Travelling by air
If you are planning to travel by air with your dog you must consider some specific requirements. In addition there may be things you must do to make sure he is safe and comfortable.
If you are considering travelling to another country, also check the pet passport section.
There are specific commercial companies that specialise in animal transportation, and these can be traced through the internet.
Guidelines when shipping your dog
The following guidelines are adapted from the “Traveler’s Pet Corner section of the International Air Transport Association website. They can assist you in making airline transportation arrangements for your dog.
Prior to purchasing your animal container
It is important you purchase the right sized container for your animal. Airlines follow published guidelines that ensure the animal has enough space to turn about normally while standing, can stand and sit erect, and is able to lie in a natural position.
Questions to answer before you start making reservations
• Is your pet going to travel within your own country, or will he be travelling internationally?
• When do you want your pet to travel?
• What is your pet's size and weight?
• How many animals will be travelling?
• Is your pet to be accompanied?
• Do you intend to break the journey, or stopover at an intermediate station?
• What is the pet's final destination?
• Do you have a suitable container for your pet?
Check out the IATA website for further information.
The European Union makes a distinction between commercial and non-commercial pet imports. It furthermore distinguishes between movements within European countries or coming in from other countries (Third countries).
Dealing with the airline and preparing for the journey
- It is important to familiarise your animal to its new crate or kennel – ideally over a few weeks or months before your planned departure.
- Should you decide to build your own wooden crate, first check with the airline that they accept custom built containers.
- For certain dogs, airlines may insist on the use of containers of a different more sturdy design than those of Container Requirement 1 (CR1). It is equally important to ensure that all locking mechanisms function properly and that the animal cannot distort, gnaw at or damage the wire mesh or the pieces holding the mesh of the door. The mesh must be firmly attached to the door, not stapled.
- Most airlines require a health certificate for any animal they are transporting, whether in the cabin or as an unaccompanied shipment. This is usually signed by a veterinarian and is usually valid for a number of days prior to transport.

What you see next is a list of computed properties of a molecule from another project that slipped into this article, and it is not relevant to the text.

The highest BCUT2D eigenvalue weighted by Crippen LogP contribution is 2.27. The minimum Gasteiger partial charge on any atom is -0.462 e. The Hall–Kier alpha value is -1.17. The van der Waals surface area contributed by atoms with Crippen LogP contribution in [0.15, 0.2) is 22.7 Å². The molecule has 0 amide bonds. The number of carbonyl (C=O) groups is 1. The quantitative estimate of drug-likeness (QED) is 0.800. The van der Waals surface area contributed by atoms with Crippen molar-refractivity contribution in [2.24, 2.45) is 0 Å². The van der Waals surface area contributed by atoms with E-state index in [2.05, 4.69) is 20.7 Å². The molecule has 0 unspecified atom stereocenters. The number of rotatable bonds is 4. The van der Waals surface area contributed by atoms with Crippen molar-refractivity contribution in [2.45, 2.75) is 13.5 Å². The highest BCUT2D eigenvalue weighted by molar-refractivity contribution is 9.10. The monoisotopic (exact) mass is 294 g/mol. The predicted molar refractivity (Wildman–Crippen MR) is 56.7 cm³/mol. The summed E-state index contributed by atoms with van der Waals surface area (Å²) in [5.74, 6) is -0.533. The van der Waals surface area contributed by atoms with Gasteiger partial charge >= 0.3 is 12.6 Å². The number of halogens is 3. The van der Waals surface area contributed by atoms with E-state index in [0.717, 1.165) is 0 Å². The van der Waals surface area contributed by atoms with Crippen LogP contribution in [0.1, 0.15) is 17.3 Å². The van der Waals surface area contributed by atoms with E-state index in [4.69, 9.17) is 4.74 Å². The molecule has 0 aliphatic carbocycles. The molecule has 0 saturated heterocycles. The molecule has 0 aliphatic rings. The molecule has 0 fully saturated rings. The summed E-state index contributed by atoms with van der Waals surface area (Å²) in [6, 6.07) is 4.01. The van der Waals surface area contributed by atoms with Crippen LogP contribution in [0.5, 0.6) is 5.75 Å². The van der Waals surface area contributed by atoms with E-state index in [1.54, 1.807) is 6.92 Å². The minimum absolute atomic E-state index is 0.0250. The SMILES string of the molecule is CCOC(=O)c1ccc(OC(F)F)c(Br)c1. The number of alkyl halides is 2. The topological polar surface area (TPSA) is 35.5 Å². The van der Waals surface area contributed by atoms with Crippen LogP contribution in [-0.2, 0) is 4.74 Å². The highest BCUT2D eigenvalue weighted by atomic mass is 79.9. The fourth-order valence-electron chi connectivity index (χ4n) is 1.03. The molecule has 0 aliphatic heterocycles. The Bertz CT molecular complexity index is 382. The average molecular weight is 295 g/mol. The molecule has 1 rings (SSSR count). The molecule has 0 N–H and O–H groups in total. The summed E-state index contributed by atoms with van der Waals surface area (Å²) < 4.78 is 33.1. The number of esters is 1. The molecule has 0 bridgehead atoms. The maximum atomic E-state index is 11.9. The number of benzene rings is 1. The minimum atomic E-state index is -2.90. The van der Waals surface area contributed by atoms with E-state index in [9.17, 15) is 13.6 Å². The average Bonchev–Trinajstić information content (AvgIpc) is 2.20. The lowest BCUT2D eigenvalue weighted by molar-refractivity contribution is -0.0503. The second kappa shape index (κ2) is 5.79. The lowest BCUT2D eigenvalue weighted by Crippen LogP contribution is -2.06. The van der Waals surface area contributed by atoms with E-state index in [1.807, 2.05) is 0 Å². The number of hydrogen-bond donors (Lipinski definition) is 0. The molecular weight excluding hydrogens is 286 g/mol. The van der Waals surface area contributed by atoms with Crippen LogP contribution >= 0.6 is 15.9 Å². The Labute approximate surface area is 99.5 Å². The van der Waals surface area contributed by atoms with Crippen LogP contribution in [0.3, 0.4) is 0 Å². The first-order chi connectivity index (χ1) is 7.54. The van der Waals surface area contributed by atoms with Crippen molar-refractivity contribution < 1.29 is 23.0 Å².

- Only small dogs and cats can go in the cabin. Some airlines may not even allow them in, and will transport them as special baggage in a heated and ventilated hold. It is considered that dogs actually travel better this way because it is quieter and they will rest in a darkened environment.
- Contact the airline you have selected to confirm that they accept your pet on the day and flight that you prefer. Some airlines restrict the number of animals on a flight so the more advance notice you give them the better it is. Reconfirm at least 48 hours before departure.
- Find out how soon before the flight you have to check in. Pets become stressed with the bustle at an airport, so keep it to a minimum.
- If your pet is allowed in the cabin, check in as late as possible. If it is going in the hold, check in early so that it can go to the baggage area and be put somewhere quiet and dimly lit in order to relax.
- To prepare your pet, reduce the quantity of food the day before but give it enough water; take your dog for a walk before leaving for the airport and again before check-in.
- A light meal 2 hours before tendering the animal to the carrier will help to calm it and is a legal requirement in the United States.
- If you ship your pet as airfreight, check with the airline to ensure the airfreight facility is open so the consignee may claim your pet.
- Note that it is preferable to ship your pet on weekdays as all staff are working and liaison is easier all along the route.
- Transport of snub nose dogs, such as boxers, pugs, bulldogs and Pekinese, in hot season is not recommended. These animals have difficulty in maintaining a normal body temperature in hot weather.
Sedation & use of tranquilizers on pets
It has been a long standing practice of IATA and its constituent carriers to discourage the use of sedatives and tranquilizers in animals to be transported either as cargo or as cabin baggage due to the potential for adverse effects during transport.